Maybe 4 years ago it would be every few months that something significant would happen then it got to be every few days about 6 months ago that she believed she was robbed, or have a hallucination (cats & rabbits) or see the floor with a patterns that move.

This is all part of her Lewy Body dementia and it would be episodic. So for weeks everything was fine and then a problem. She would call the police and tell them to arrest one of the other residents because she stole from her. But just looking at her all seemed OK: she can get dressed, make breakfast, go shopping, exercise classes. Her gerontologist took a wait & build approach, taking her off the multitude of med's her internist had her inappropriatley on and getting her down to 2 meds. Every 6 weeks she'd see him and take a minimental and clock drawing. Then last Nov at her visit she started telling him the usual I've been robbed and then told him that they were breaking into her apt to poison her food. He looked at me and said, it's time for long term care.

Her doc said the thefts are a way for her to rationalize her confusion and dementia. "It cannot be my fault that XYZ happened, it must be that someone did this to me"

She's in LTC and things are better - or as elizaethgrace said
" a new phase" - she's not getting robbed and everyone's food is being poisoned (LMAO!). She is much calmer than when she was in IL - I think a big part of it is that her med's are getting into her system on a strict schedule and that she see folks who are physically in worse shape. The rabbit has been there but it doesn't seem to bother her. To this day, her long and mid-term memory are still pretty good but short-term is shot.

Look into Lewy Body - your mom might have this. If it seems to fit, please try to find a gerontologist rather than a GP or family medicine or general internist to monitor her care. Dementia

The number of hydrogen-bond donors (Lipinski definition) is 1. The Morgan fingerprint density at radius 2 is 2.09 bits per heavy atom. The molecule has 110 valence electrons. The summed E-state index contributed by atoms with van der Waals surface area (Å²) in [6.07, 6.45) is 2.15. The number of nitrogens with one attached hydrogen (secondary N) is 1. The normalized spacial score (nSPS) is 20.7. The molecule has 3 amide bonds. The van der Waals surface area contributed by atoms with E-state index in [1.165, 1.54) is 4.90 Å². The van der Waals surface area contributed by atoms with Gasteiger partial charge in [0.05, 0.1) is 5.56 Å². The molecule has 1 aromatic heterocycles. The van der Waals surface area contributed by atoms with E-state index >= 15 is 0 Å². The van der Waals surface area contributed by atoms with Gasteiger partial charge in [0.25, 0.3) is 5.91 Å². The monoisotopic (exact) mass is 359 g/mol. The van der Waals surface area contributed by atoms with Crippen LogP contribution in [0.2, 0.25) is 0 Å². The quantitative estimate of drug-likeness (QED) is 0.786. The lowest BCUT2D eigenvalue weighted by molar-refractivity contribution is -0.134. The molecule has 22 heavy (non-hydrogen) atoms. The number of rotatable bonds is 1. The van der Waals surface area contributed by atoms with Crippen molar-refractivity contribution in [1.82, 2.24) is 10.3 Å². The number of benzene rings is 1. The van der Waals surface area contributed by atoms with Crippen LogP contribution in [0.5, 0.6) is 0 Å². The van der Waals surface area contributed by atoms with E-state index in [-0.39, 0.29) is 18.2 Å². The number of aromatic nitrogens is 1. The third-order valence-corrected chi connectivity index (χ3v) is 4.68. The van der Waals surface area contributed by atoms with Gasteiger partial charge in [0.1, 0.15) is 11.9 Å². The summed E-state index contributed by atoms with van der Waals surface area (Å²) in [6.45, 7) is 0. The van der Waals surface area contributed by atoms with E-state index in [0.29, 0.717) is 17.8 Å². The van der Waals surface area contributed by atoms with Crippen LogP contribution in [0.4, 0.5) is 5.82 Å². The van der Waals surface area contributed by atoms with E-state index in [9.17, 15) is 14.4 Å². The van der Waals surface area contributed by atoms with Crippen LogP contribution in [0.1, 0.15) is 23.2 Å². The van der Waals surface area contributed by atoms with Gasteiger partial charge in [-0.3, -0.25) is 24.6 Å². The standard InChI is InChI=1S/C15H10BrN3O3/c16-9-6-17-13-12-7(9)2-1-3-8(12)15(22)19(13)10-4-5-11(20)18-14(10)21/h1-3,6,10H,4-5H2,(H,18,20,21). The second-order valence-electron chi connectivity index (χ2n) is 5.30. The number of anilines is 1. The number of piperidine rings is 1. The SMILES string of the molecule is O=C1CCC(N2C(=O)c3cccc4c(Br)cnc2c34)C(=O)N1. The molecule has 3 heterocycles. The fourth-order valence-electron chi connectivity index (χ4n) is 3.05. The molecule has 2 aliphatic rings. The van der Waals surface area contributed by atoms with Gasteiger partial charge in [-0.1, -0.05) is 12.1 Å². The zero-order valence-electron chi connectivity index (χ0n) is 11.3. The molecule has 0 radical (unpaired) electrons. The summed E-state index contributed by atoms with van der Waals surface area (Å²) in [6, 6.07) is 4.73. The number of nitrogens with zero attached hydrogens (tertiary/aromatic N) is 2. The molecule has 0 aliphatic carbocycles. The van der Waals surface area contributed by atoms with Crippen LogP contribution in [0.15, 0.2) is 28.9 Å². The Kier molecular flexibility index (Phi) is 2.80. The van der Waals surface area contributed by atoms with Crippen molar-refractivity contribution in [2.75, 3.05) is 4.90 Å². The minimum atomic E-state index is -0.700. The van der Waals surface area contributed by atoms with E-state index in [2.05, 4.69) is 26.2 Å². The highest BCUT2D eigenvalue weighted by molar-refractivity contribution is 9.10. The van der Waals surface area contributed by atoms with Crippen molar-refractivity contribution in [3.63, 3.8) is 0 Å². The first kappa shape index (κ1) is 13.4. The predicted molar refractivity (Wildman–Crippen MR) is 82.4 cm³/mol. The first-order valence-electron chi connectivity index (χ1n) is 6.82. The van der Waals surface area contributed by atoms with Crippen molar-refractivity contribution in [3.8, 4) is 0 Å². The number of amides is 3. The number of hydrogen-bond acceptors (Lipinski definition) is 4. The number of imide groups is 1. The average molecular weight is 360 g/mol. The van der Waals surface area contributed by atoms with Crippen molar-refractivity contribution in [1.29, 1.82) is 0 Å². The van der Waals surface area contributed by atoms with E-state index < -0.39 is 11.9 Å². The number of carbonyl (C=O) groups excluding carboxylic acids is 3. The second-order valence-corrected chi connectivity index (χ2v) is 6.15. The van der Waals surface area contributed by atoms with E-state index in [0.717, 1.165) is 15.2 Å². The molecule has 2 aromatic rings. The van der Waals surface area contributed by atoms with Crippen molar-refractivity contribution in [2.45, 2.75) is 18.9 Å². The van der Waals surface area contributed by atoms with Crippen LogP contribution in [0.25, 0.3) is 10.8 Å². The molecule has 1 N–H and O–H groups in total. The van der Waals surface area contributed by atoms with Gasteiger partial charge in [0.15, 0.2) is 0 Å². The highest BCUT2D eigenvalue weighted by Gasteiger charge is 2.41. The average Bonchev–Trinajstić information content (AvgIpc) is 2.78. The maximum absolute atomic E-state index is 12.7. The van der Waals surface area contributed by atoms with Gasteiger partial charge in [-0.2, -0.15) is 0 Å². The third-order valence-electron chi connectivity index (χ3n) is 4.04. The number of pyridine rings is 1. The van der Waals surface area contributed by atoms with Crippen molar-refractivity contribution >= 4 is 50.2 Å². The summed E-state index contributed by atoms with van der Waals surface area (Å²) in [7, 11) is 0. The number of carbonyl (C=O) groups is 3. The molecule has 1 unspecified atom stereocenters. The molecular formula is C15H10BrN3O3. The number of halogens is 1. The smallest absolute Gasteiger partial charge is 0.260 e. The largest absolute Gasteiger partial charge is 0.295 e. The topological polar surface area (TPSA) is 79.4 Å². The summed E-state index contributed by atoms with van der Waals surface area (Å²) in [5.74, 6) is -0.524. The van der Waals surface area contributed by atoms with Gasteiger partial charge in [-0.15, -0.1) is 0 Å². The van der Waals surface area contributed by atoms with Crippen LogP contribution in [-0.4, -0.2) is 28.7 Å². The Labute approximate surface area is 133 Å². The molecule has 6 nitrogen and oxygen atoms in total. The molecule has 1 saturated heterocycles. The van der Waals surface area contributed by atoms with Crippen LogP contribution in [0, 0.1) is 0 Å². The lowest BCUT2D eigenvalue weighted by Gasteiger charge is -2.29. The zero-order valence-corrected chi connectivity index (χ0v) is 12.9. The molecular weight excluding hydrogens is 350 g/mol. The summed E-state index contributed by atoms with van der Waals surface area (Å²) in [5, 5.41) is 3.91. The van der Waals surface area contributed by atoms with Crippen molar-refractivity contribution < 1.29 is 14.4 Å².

is long-term and it doesn't get better, so finding a doc who understands the different types really helps. Good luck.
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From reading several of the comments, I'd suggest reading about Dementia with Lewy Bodies. The Lewy Body Dementia Association website (www.lbda.org) contains a wealth of information about this disease. BTW, it's the second most common form of dementia, after Alzheimer's. And it can co-exist with Alz or other forms of dementia.
You may find its symptoms fit several of the writer's loved ones.
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nacho52, I know what you mean, it's so hard to know the right thing to do or say. My sister and I leave our mom, thinking what a miserable person she is. She will take her meds. We tell her it will help her brain because she realizes something is wrong. She lives w/ our dad, there is no way she could live by herself.
On top of regular meds. I have been corresponding w/ a Homeopath by email. I've tried a few Homeopathic remedies. It's hard to find the right one....It would be better to see one in person. It's hard to describe and write everything down. They are quite expensive which is another problem. We can't afford that and Insurance doesn't cover integrative medicine.....
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I so understand what you are saying! Before we began this journey of what we now know is dementia, my husband would refuse to go to the doctors...he had a psychotic episode two in a row, his daughters decided to keep him in home and medicate with doctors approval....haldol, xanax, whatever! After 3 days they could not take it any longer and had him placed into a hospital by ambulance...He is non ambulatory ...he was found to have had a stroke (a month later he was finally diagnosed with vascular dementia)...he had gotten to the point of not wanting to take meds etc....claiming all sorts of untrue things, horrible......Well, how do you get someone to the hospital if they won't go and have not been diagnosed to be unsound??? I have no idea...someone must have an answer for you......I would think you need to have her commited to find what is wrong with her or she may hurt herself and you and your sister would feel horrible! She may have always been a horrible person and that probably won't change, but with proper meds she may be managable! I feel so sorry for you both..and for your mom....It's a horrible time for you all...Bless you